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Good Branding Boosts Performance
By: Dwayne W. Waite Jr.
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"Just Do It."

"We Must Protect The House!"

Certain brands can create an image of dominance, superiority, and elitism. All of those characteristics, in sports or any kind of competition, are elements many would like to harbor to get the edge on the task or against the competitor.

A study being published in the Journal of Consumer Research wonders if that type of positioning would actually improve the performance of the individual using it. In fact,they went one step further: The researchers wanted to see if the branding could create a placebo effect; if simply telling the subjects the product was from company X would improve performance.

They conducted two experiments. One group was split in two to in order to use a putter, and another group was split in two to use earplugs for a test.

In the putting scenario, the test group was told that the putter was Nike, while the other group was told either it was a regular putter or a Gucci putter. In the earplug scenario, the test group was told that the earplugs were designed by 3M to eliminate distractions and improve performance.

The results were interesting.

Those subjects who considered themselves beginners or novices did significantly better at putting when told it was a Nike instrument versus the group not told. The Nike group also excelled over the Gucci group, telling the story that luxury brands do not carry the same weight as a perceived performance brand.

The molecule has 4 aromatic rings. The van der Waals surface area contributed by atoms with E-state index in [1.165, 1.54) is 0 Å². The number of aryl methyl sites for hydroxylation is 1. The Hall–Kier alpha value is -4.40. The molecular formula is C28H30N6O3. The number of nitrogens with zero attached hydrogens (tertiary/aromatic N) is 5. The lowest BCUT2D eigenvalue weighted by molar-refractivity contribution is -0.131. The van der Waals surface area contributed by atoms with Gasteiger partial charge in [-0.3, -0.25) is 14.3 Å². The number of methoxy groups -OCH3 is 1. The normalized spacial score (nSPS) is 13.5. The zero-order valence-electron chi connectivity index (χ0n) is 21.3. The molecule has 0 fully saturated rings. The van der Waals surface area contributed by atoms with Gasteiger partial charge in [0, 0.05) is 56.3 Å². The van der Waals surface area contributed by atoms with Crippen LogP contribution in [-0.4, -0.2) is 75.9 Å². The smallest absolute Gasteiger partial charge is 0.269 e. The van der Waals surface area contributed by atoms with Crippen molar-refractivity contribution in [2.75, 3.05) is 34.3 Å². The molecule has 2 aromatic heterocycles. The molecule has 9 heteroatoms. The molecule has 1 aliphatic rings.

Even more interesting, those who considered themselves experts showed little to no improvement on their abilities. The results would indicate that the branding works better on novices and beginners because the “knowledge” that they are working with a performance brand helps "reduce performance anxiety."

The researchers suggest that brands need to continue explaining how their products improve or maintain high performance, even though the consumer may not readily give credit to the brand for helping them excel.

Typical.

Advice for brands? This study shows that creating a brand image is very important. Of course, many of us knew that, but science can always help brand managers tell a good story to their supervisors.


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About the Author
Dwayne W. Waite Jr. is partner and principal at JDW: The Charlotte Agency, a marketing and advertising shop in Charlotte, NC. He enjoys consumer behavior, economics, and football.
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